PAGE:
Calming, meditation and relaxation
|Intra-oral splints||Full coverage stabilization at night
Repositioning splints at night.
Immediate quick splints short-term Partial coverage splints
|Partial coverage splints
24/7 repositioning splints
24/ splints that change dental occlusion
|Medications||Medications muscle relaxants
NSAIDs & Acetaminophen
|opioids except with intractable pain, and only under close monitoring with contract, urine testing, and periodic withdrawal.|
|Physical therapy||Therapeutic exercises
EGS, TENS and micro-current
|Injection and needle therapy||Acupuncture and dry needling
Trigger point and Botox injections
Steroid joint injections
|TMJ Surgery||Need to meet criteria for surgery including disk repair, arthroscopic surgery, discectomy, total joint prosthesis. Research is limited.||If patient does meet surgical criteria or
Orthognathic surgery for TMJ pain
1. Clinical trials and systematic reviews show evidence of efficacy with less risk of adverse events
2. Clinical trials, case series, and some systematic reviews show low evidence of efficacy with higher risk of adverse events
Orofacial Pain Clinical Guidelines for Care
The American Dental Association initially developed guidelines for temporomandibular disorders in the “Report on the President’s Conference on The Examination, Diagnosis, And Management of TM Disorders” in 198315 14 . Since then the AAOP has published more detailed clinical guidelines, first in 1989 and then updated regularly. The most current clinical guidelines are included in the publication entitled, “Orofacial Pain: Guidelines for Assessment, Diagnosis, and Management” 154.
The guidelines were developed by a consensus panel after an exhaustive assessment of the scientific literature to educate clinicians, improve patient outcomes, enhance quality assurance, and reduce inappropriate treatment and the cost of Orofacial Pain care. All references used have been scientifically based. The members also continue to establish the standards of care for the field of Orofacial Pain in many institutions and journals.
So, let’s take a closer look at what types of pain are identified under this specialty.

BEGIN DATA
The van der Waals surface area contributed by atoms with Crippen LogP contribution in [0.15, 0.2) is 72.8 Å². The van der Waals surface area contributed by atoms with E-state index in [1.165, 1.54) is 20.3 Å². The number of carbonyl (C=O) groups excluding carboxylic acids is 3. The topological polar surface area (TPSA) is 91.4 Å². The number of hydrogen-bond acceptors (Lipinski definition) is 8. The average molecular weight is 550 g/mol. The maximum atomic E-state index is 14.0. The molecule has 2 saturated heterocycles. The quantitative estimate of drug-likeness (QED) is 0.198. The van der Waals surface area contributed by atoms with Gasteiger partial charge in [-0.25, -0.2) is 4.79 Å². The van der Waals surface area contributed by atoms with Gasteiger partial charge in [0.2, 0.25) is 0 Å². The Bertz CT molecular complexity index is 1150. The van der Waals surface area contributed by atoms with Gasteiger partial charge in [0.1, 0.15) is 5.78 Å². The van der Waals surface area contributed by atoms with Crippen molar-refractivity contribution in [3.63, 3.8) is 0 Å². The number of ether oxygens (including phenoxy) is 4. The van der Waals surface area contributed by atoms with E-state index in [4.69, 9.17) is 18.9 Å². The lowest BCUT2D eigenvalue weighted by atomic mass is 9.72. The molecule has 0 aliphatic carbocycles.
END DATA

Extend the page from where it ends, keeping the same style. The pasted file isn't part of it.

2 Types of Orofacial Pain: Dentoalveolar & Musculoligamentous
What is dentoalveolar—pain?
Dentoalveolar—pain relates to pain within a tooth and it’s surrounding tissues. This includes dental and periodontal abscesses, irreversible pulpitis, and similiar tooth-related pain.
What is musculoligamentous—pain?
Musculoligamentous—pain is what we refer to as pain in the orofacial muscles, ligaments, and temporomandibular joints. It includes arthralgia, myalgia, or face pain aligned with temporomandibular disorders, capsulitis, and arthritis.
How often pain occured in the dentoalveolar tissues but not the musculoligamentous tissues is impacted by a person’s age and gender, according to a recent study. “Compared with patients 18 to 29 years old, the prevalence of dentoalveolar pain was significantly lower in patients 45 to 64 years old (PR, 0.59; 95% CI, 0.4–0.9) and those 65 years or older (PR, 0.5; 95% CI, 0.3–0.9)”, according to NIH. Orapin V. Horst, DDS, MS, MSD, PhD, authored the Jun 11, 2020 article title The Prevalence of pain in the orofacial regions in patients visiting general dentists in the Northwest Practice-based REsearch Collaborative in Evidence-based DENTistry research network.
Of additional interest, pain in the musculoligamentous tissues was reported 3 times more frequently by women (9.5%) than men (2.9%).
Given this information, how common is the need for an Orofacial Pain specialist?
The Need and Demand for an Orofacial Pain Specialist
Currently, there is a limited access to care for these patients.
This need is not being met with current dentists or dental specialties as documented by the high number of previous clinicians and treatments received by these patients, the high number of years with pain, and the lack of interest and training by current general dentists and dental specialists. Data Supporting the Need for Treatment According to the most conservative and reliable data on prevalence and treatment need, studies suggest that at least 7% or over 13 million Americans have a current orofacial pain disorder that is severe enough to warrant treatment each year.
Advanced Education Programs in Orofacial Pain
The AAOP is affiliated with 13 formal (two or more years) advanced education programs in Orofacial Pain that are in accredited Dental Schools to train future specialists in Orofacial Pain 1. Each of these programs are Accredited by the Commission on Dental Accreditation’s (CODA) Standards for Orofacial Pain. The total first year enrollments in all programs beginning the program is about 30 per year. With at least 13 million people with a severe orofacial pain disorder that requires care, there are over 9,750,000 people left untreated by OFP dentists and estimates the need for OFP dentists specialist is estimated to be about 13,000 specialists who are able to provide care to about 1000 new patients per year.